Gibson Dunn discusses Cybersecurity Regulation in the Financial Sector

In response to a string of publicly disclosed cyberattacks against financial institutions in recent months, New York and federal regulators are pushing the financial sector to better protect itself and, notably, are seeking additional information about banks’ cybersecurity efforts.  Benjamin Lawsky, the Superintendent of the New York State Department of Financial Services (“DFS”) has been at the forefront of this increased regulatory focus.

New York State

On October 21, 2014, Superintendent Lawsky reportedly sent a letter to dozens of banks that not only urges them to address the cybersecurity of their third-party service providers but also requests detailed information about their cybersecurity practices.  Noting that “a firm’s level of cybersecurity is only as good as the cybersecurity of its vendors,” Superintendent  Lawsky’s letter asks banks to disclose “any policies and procedures governing relationships with third-party service providers,” including an outline of methods for safeguarding data that is sent to or received from third-party vendors.[1]  The letter also asks banks to provide “any due diligence processes used to evaluate” the adequacy of security procedures of third-party providers and any protections, such as insurance, in place to guard against potential losses incurred from the security failure of a third-party.[2]  The banks have been asked to provide this information by November 4, 2014.

Superintendent Lawsky’s latest request for information builds on a series of requests and actions taken by DFS in recent years concerning cybersecurity.  These requests have allowed DFS to acquire detailed information about the cybersecurity practices of banks.  For instance, last year, DFS asked more than 150 banking institutions about their cybersecurity programs, including corporate governance practices, frequency and response to cybersecurity breaches, budget and costs associated with cybersecurity and future plans on cybersecurity.[3]  This information was used to produce a comprehensive report published in May 2014 on cybersecurity practices and incidents in the banking sector.  The information collection and resulting report was designed in part to facilitate information sharing between banks and to enable benchmarking that might not otherwise occur in a competitive marketplace.[4]

The approach taken by DFS regarding cybersecurity in the financial sector likely will not be limited to information collection and the publication of reports.  In an indication of the seriousness in which DFS is viewing the issue, last month, Superintendent Lawsky highlighted his belief that cyberterrorism is “the most significant issue DFS will work on in the next year,” commenting that the possibility of an organized attack on the financial system is the one thing that keeps him awake at night.[5] Superintendent Lawsky’s recent letter to the banks describes one potential future requirement, that “regulated financial institutions obtain representations and warranties from their third-party service providers” regarding those vendors’ cybersecurity standards and policies.[6]

The Federal Government

The federal government is also increasingly focusing on the risk of cyberattacks in the financial sector.  Over the last several years, Thomas J. Curry, Comptroller of the Currency and current Chair of the Federal Financial Institutions Examination Council (“FFIEC”), has repeatedly emphasized the importance of addressing the risks posed by cyberattacks on U.S. banks, explaining that such emerging threats “have the potential to be as destructive of the financial system as the excesses of the mortgage and securitization markets.”[7] Curry has stated on multiple occasions that cybersecurity is one of the top priorities of the Office of the Comptroller of the Currency and FFIEC.[8]  And, the FFIEC issued an advisory letter this spring, which included joint statements by the FFIEC’s members[9] regarding (i) cyber-attacks on financial institutions’ ATM and card authorization systems and (ii) distributed denial-of-service (“DDoS”) cyber-attacks, risk mitigation, and additional resources.[10]  The purpose of the advisory letter and joint statements is to notify the financial institutions regulated by the FFIEC members of risks associated with cyberattacks.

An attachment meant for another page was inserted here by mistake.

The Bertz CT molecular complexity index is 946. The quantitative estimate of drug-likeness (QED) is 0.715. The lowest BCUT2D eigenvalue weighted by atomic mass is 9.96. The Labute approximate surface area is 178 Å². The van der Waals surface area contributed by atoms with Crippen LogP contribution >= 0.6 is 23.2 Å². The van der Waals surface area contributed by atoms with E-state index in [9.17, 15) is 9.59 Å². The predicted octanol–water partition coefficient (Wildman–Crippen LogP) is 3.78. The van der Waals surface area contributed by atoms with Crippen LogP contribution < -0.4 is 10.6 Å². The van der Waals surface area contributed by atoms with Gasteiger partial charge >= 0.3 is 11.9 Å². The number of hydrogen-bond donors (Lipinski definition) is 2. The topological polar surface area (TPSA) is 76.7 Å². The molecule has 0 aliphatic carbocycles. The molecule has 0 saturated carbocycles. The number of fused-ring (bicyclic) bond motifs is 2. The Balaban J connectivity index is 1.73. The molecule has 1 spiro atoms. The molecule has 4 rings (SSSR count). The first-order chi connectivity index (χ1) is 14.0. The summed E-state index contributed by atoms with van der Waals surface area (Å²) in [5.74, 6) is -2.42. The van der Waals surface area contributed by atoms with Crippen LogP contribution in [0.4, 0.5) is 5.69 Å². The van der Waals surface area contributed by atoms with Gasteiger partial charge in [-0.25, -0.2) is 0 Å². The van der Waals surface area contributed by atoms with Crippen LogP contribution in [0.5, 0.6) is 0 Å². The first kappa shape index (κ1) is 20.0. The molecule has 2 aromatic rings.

Members of the Board of Governors of the Federal Reserve System have also emphasized the risk from cyberattacks in recent months.  In testimony before the Senate Banking Committee, Governor Daniel K. Tarullo discussed the Federal Reserve’s expectations regarding information security, noting that cyberattacks on financial institutions “pose significant risks to the economy and to national security more broadly.”[11]  Cybersecurity continues to be a focus of both the federal banking regulators and Congress, as evidenced by questions at a recent Senate Banking Committee hearing on the implementation of the Dodd-Frank Act.[12]

Similarly, the Securities and Exchange Commission (“SEC”) has been focused on cybersecurity, particularly as it relates to public company disclosures and financial sector practices.  The SEC published interpretive guidance in 2011 regarding disclosure obligations relating to cybersecurity risks and cyber incidents.[13]  And, more recently, the SEC hosted a roundtable discussion in the spring of 2014 to discuss the challenges raised by cybersecurity.  As a result of that discussion, the SEC announced plans to review the defenses of 50 broker-dealers and investment advisors to assess their preparedness for cyber threats as well as their relationships with vendors.[14]